October 7, 1999
Mario Aguilera, (858) 534-7572, firstname.lastname@example.org
TEAM CONNECTS ELECTRONIC CIRCUIT TO BRAIN
CELLS ENABLING REPAIR OF
Other Images available:
Image 1: Electronic Neuron
Image 2: Left to right,
top row: Pablo Varona, Attila Szucs, Misha Rabinovich, Nikolai Rulkov
Bottom: Rob Elson, Alex Volkovskii, Henry Abarbanel
Image 3: Attila Szucs
time artificial and biological neurons function together in a network
An interdisciplinary group
of scientists at the University of California, San Diego has teamed up
in a unique experiment that may eventually lead to restoring brain
function in patients suffering from stroke, Alzheimer’s and other
The team of researchers at
UCSD’s Institute for Nonlinear Science (INLS) led by Henry Abarbanel,
professor of physics, Misha Rabinovich at INLS and Allen Selverston,
professor emeritus of biology, has successfully integrated an
electronic neuron within a group of 14 biological neurons from the
California spiny lobster. The artificial neuron was accepted by the
real ones and its signaling rhythm fell into place with the other
“We built an electronic
neuron that is able to work as a member of a neural framework,” said
Abarbanel, director of INLS. “It’s science fiction, except that we
The finding comes after
two years of research, using $7.50 worth of circuit parts from a Radio
Shack store and dozens of spiny lobsters from La Jolla Cove purchased
from a local fisherman.
It is the first time that
researchers have been able to get artificial and biological neurons to
function together in a network family. In their normal function, the
14 neurons control the rhythmic way food is passed from the stomach to
the lobster’s digestive system.
The researchers said the
key finding was in the mathematical modeling that preceded the actual
experiment. They discovered that they only need to control three
variables that affect a neuron’s overall function, rather than the
hundreds of variables involved in the detailed biological functioning
of each cell. This finding radically simplified the mathematical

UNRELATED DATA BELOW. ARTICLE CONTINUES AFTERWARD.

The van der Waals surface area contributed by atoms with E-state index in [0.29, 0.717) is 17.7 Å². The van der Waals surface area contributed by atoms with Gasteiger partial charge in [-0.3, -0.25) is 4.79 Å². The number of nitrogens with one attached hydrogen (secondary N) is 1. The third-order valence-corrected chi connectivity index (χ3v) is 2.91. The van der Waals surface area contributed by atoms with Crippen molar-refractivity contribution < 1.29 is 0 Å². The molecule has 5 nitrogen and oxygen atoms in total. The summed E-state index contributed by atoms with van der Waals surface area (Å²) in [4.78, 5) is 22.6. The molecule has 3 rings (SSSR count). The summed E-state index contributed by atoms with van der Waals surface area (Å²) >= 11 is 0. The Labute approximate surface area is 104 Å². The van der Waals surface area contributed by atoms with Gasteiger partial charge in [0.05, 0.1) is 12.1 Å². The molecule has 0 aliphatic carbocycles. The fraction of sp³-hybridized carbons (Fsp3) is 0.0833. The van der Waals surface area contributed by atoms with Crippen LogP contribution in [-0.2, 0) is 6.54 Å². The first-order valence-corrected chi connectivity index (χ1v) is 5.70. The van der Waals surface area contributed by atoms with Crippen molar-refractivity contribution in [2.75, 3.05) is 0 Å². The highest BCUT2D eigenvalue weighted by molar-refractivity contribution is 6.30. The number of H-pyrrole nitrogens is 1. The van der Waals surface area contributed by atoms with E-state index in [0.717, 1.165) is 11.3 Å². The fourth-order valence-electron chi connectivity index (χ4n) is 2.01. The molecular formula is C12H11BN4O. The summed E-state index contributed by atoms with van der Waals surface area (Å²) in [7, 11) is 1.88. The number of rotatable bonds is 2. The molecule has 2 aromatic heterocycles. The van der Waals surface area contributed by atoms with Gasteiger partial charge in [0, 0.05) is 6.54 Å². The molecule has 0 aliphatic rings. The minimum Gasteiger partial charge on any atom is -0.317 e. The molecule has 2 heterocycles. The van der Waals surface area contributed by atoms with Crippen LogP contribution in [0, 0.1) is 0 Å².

algorithm used to construct the circuit.
“We found a way to
replace the neuron without getting lost in the details,” said
neuroscience researcher Rob Elson. “It’s a higher level of
modeling where you capture the performance according to a model
involving a few variables, and you’re not concerned directly with
all the small cogs working behind the scenes.”
The model used to describe
the neuron’s function was so simple that it was done on a desktop
personal computer, and was then used to construct an inexpensive
circuit built from mail-order parts.
The researchers chose the
California spiny lobster because it is a well-studied animal model.
The 14 neurons are highly interconnected and capable of complex
control processes. Like other neurons, they oscillate in both a slow
and a fast way using the fast oscillations to send signals between
neurons through their axons.
The group of lobster
neurons, called the central pattern generator, performs regular
oscillations so the lobster’s food is passed efficiently to its
By removing crucial
biological neurons from the natural circuit, the UCSD researchers
created an unhealthy state of oscillations in the neurons, added the
electronic one, and were able to get the entire network to return to
its normal state.
“We’ve created lobster
‘epilepsy’ and then cured it,” Abarbanel said.
The next step is to
gradually replace each of the neurons with electronic ones. If the
entire network still functions properly, the researchers will be
closer to replacing diseased or damaged neurons in human tissue. The
UCSD researchers see their work as having important impacts on spinal
cord research, for example.
team working on the two-year project includes Abarbanel, Rabinovich,
Selverston, Elson, and postdoctoral fellows Pablo Varona, Alexander
Volkovskii and Atilla Szucs.